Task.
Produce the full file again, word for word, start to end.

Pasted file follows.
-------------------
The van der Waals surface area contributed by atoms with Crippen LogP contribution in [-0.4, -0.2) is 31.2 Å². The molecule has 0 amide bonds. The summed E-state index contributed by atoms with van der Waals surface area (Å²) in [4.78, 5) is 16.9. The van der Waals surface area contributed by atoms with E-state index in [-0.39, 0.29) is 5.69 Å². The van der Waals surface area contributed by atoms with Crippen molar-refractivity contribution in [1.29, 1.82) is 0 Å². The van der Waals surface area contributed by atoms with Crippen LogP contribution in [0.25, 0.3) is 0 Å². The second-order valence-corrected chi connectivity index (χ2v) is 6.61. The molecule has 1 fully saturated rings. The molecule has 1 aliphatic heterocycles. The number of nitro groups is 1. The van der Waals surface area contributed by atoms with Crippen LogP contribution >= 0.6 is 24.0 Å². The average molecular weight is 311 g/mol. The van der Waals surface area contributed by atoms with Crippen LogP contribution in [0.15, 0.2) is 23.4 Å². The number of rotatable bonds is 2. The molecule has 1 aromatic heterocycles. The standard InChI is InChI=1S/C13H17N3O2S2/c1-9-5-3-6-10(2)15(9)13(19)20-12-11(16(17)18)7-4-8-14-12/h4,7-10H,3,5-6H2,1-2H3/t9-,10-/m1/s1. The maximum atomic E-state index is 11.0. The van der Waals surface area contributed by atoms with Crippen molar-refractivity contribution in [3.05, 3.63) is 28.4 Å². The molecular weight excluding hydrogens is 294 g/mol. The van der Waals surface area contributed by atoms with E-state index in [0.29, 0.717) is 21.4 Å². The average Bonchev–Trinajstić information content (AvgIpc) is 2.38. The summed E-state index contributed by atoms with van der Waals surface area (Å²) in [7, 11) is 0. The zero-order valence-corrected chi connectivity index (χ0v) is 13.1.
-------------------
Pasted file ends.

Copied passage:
The van der Waals surface area contributed by atoms with Crippen LogP contribution in [-0.4, -0.2) is 31.2 Å². The molecule has 0 amide bonds. The summed E-state index contributed by atoms with van der Waals surface area (Å²) in [4.78, 5) is 16.9. The van der Waals surface area contributed by atoms with E-state index in [-0.39, 0.29) is 5.69 Å². The van der Waals surface area contributed by atoms with Crippen molar-refractivity contribution in [1.29, 1.82) is 0 Å². The van der Waals surface area contributed by atoms with Crippen LogP contribution in [0.25, 0.3) is 0 Å². The second-order valence-corrected chi connectivity index (χ2v) is 6.61. The molecule has 1 fully saturated rings. The molecule has 1 aliphatic heterocycles. The number of nitro groups is 1. The van der Waals surface area contributed by atoms with Crippen LogP contribution >= 0.6 is 24.0 Å². The average molecular weight is 311 g/mol. The van der Waals surface area contributed by atoms with Crippen LogP contribution in [0.15, 0.2) is 23.4 Å². The number of rotatable bonds is 2. The molecule has 1 aromatic heterocycles. The standard InChI is InChI=1S/C13H17N3O2S2/c1-9-5-3-6-10(2)15(9)13(19)20-12-11(16(17)18)7-4-8-14-12/h4,7-10H,3,5-6H2,1-2H3/t9-,10-/m1/s1. The maximum atomic E-state index is 11.0. The van der Waals surface area contributed by atoms with Crippen molar-refractivity contribution in [3.05, 3.63) is 28.4 Å². The molecular weight excluding hydrogens is 294 g/mol. The van der Waals surface area contributed by atoms with E-state index in [0.29, 0.717) is 21.4 Å². The average Bonchev–Trinajstić information content (AvgIpc) is 2.38. The summed E-state index contributed by atoms with van der Waals surface area (Å²) in [7, 11) is 0. The zero-order valence-corrected chi connectivity index (χ0v) is 13.1.